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Logan area Avalanche Advisory

7:30, Wednesday February 6, 2008

Hello and good morning, this is Toby Weed of the Utah Avalanche Center with your Logan Area backcountry avalanche and mountain weather advisory.  It’s Wednesday February 6th, at 7:30 in the morning.  This advisory is brought to you in part by the Friends of the Utah Avalanche Center in Logan with help from EK USA.

Current Conditions:

A southwest wind picked up steam early this morning and once again, snow is falling in the mountains around Logan.  Given the fine powder conditions already in the region, we don’t really need any more snow on top.  But alas, here it comes.  We’ll probably only get around 6 inches during the day today, but more is on the way for tonight and more again tomorrow.  The big story now is the incessant west wind, which will certainly find lots of soft snow to drift about.  The CSI Logan Peak weather station reports hourly average wind speeds in the mid thirties this morning with 50 mph gusts, and the forecast calls for increasing west winds remaining fairly strong throughout the day.  I’m currently reading 4 degrees at 9400’ and 19 down in Mendon.

  Avalanche Conditions:

  I haven’t heard of any new avalanches in the region since the active past weekend.  A fairly widespread natural cycle occurred on Sunday, and I went up to Maple Bench above Mendon to check it out yesterday.  A few of the large east facing paths had avalanched during the storm, some expanding the meadows in the run-outs,  taking out a good number of trees in the process. (Old Logway Canyon photos)

Strong west winds this morning are drifting tons of snow into avalanche starting zones and will continue to build stiff wind slabs in exposed terrain throughout the day.  These slabs may be quite sensitive when soft, but could be stubborn when stiff, allowing you to get out on them before releasing.  The most substantial wind deposits will be found today at upper elevations, under large growing cornices, and near ridge lines.  But significant drifting is also likely on exposed slopes at lower elevations where weaker snow exists. Also, vertical cross-loading will lead to slab formation near sub-ridges, in gullies, and under cliff bands.  Watch for and avoid chalky looking or hollow sounding drifts or wind slabs on steep slopes and be aware that a few inches of fresh powder may be hiding these traps.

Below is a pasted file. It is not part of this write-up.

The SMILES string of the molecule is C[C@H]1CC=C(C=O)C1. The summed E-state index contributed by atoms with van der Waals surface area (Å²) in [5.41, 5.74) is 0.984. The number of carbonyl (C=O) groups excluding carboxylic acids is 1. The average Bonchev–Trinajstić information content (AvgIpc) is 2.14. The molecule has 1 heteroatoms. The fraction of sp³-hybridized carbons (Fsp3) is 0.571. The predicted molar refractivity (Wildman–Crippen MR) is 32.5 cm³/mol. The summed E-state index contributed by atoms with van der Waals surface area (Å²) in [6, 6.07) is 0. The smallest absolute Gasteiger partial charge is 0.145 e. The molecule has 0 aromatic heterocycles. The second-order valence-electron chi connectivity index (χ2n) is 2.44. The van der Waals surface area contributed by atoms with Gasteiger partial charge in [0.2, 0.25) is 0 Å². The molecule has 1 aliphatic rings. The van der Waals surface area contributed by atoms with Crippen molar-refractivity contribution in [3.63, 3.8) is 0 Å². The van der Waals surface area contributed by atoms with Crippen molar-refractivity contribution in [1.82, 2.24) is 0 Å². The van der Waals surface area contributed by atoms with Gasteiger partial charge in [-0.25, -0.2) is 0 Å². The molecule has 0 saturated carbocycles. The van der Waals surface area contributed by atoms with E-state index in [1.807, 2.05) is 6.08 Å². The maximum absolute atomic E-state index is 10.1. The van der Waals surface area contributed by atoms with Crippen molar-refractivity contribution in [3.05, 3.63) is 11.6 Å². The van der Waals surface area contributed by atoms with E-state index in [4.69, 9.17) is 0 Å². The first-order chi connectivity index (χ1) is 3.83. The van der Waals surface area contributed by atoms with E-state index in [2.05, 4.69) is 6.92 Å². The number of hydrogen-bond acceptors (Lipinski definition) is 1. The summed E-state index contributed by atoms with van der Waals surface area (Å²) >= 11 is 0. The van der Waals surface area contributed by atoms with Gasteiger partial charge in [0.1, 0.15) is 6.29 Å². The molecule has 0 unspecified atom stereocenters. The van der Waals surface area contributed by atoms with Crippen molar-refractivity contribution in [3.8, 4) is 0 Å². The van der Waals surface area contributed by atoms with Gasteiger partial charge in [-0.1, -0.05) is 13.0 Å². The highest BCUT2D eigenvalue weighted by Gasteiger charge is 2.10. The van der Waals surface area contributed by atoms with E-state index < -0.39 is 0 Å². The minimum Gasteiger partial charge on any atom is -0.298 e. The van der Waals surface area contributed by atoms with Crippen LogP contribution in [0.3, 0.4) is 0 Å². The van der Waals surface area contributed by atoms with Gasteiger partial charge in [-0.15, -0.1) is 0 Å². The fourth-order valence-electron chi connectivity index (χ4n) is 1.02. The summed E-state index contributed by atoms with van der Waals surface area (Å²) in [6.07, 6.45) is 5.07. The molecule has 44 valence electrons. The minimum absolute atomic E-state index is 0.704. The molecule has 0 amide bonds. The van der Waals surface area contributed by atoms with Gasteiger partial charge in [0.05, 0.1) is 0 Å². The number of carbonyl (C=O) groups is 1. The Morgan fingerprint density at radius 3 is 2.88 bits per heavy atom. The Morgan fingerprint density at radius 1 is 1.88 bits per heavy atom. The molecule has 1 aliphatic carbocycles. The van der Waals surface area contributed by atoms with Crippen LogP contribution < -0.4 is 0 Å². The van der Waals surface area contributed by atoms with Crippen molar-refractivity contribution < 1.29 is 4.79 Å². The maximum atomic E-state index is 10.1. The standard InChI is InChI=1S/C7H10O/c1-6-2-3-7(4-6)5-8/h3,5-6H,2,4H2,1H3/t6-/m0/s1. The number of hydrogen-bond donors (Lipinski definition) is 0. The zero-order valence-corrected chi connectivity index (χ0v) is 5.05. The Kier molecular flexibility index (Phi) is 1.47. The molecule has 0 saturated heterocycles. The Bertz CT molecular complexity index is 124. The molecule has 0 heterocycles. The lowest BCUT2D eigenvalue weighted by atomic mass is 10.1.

Last week’s snow and drifting overloaded some steep slopes with existing persistent weak layers, and there is potential for some avalanches to step down to one of several lingering weaknesses formed previously on the snow surface. In areas with a shallow overall snowpack, like wind scoured slopes and those at lower elevations, some avalanches could step all the way down to sugary depth hoar near the ground.

   Bottom Line:

There’s a CONSIDERABLE danger on steep wind drifted slopes in the backcountry today, and triggered avalanches are likely on a variety of exposed slopes and possible at all elevations.  You’ll find a MODERATE danger, with triggered avalanches still possible in more sheltered terrain.  Avalanche training and experience are essential for safe backcountry travel, and you should use good snow assessment and safe travel techniques to minimize your risks.

    Mountain Weather:

Expect to be tag-teamed by two quick-hitting windy storms today and tomorrow.  The National Weather Service issued Snow and Blowing Snow Advisory through this afternoon for the mountains of Northern Utah and a Winter Storm Warning for the mountains in southeast Idaho. Expect several additional inches of accumulation and strong west winds today.  Some clearing is likely this afternoon, but warm advection clouds will quickly move in ahead of the next slightly stronger wave of storminess scheduled for tomorrow.  It looks like we’ll get a much needed break in the storms and significant warming for the weekend, as a high pressure ridge builds into the region beginning on Friday.  

General Announcements:  This advisory will expire in 24 hours from the posting time.

Go to the Avalanche Encyclopedia if you have any questions about terms I use in the advisory.

I'm very interested to know what you're seeing out there.  Please e-mail observations to me at [email protected] or leave me a message at 755-3638, especially if you see or trigger an avalanche in the backcountry. We keep all observations confidential.

The information in this advisory is from the U.S. Forest Service, which is solely responsible for its content.  This advisory describes general avalanche conditions and local variations always occur.